Smart home platforms – including Apple HomeKit, Google Home and Alexa – are also driving the adaption to digital security smart locks because Australian consumers seek smart home features that deliver easy access to digital smart lock information such as door status, door entry tracking, visitor tracking and access management, Mr Tendulkar pointed out.
“The Yale Unity Entrance Lock may be paired with the Yale Smart Keypad enabling owners to enter up to 220 PIN codes, but this applies only to Yale Unity as Yale Assure has a built-in keypad. Consumers often lean towards the Yale Smart Keypad because it may be installed anywhere within Bluetooth range and also be paired through the Yale Access App in just a few minutes. It is also battery-powered so no wiring is required.”
“The Yale Smart lock range caters to a broader customer base and consistently introduces products that meet customer’s expectations. Yale Smart locks also support the integration of other smart home devices including Philips smart lighting, Yale Smart keypad, Zigbee and Z-Wave connectivity,” he said.
More recently hardware independents have lured customers to their in-store smart space by installing interactive kiosks; however, Mr Tendulkar pointed out that smaller stores have found it more difficult to present smart home products because they cannot provide staff that are trained specifically on the product’s features and functionality.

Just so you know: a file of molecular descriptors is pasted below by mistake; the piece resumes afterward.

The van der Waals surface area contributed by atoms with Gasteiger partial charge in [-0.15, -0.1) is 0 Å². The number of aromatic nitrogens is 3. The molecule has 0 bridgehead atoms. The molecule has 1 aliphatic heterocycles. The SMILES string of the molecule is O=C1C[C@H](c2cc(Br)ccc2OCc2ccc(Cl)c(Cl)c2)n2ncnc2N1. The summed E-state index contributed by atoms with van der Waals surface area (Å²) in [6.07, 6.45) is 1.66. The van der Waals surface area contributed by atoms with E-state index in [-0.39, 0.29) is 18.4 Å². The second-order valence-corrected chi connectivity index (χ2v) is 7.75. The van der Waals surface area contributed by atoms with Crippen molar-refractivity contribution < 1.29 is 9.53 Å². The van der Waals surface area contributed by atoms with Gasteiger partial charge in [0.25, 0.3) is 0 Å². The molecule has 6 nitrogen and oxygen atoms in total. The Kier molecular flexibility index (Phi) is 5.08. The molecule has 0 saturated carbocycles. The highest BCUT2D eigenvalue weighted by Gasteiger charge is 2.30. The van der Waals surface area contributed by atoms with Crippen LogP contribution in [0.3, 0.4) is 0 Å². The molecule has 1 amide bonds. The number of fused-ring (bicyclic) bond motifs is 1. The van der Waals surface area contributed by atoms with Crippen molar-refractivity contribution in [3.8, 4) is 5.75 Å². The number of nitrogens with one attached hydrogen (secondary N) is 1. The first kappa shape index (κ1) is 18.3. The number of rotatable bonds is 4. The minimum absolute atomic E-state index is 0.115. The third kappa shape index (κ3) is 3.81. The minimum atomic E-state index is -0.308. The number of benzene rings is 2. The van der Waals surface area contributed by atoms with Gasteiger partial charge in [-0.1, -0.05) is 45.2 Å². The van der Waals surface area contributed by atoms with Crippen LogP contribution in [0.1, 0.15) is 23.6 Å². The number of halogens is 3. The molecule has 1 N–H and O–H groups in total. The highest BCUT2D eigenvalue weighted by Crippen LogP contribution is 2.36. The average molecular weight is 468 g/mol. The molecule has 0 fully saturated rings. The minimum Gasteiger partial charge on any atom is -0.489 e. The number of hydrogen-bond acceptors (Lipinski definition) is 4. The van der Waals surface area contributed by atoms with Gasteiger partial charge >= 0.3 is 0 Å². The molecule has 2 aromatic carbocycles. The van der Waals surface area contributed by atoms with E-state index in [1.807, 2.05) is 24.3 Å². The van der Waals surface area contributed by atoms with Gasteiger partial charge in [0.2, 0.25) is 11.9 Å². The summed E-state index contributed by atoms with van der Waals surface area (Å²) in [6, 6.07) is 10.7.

“In saying this, some of our retailers have even gone on to organise roadshow events, barbeque meets and trade nights to demonstrate the best of their digital security smart lock technologies and functionalities. Creating an interactive kiosk is a great way for users to touch and feel the product’s functionality. Interactive demos and media-driven (videos for setup, features, use) are the best options when demonstrating new products to customers. Retailers have also organised staff training on their range of smart products so they can offer appropriate advice to the customers who might be just starting out in the Smart Home domain,” Mr Tendulkar said.
“Retailers are also launching ‘Smart Home’ promotion events and special pricing on bundles such as smart locks with smart intrusion sensors. Staff product training, placing home security products in high traffic areas and running product promotion videos at prominent locations in the store are just of the initiatives to be pursued by retailers currently,” he said.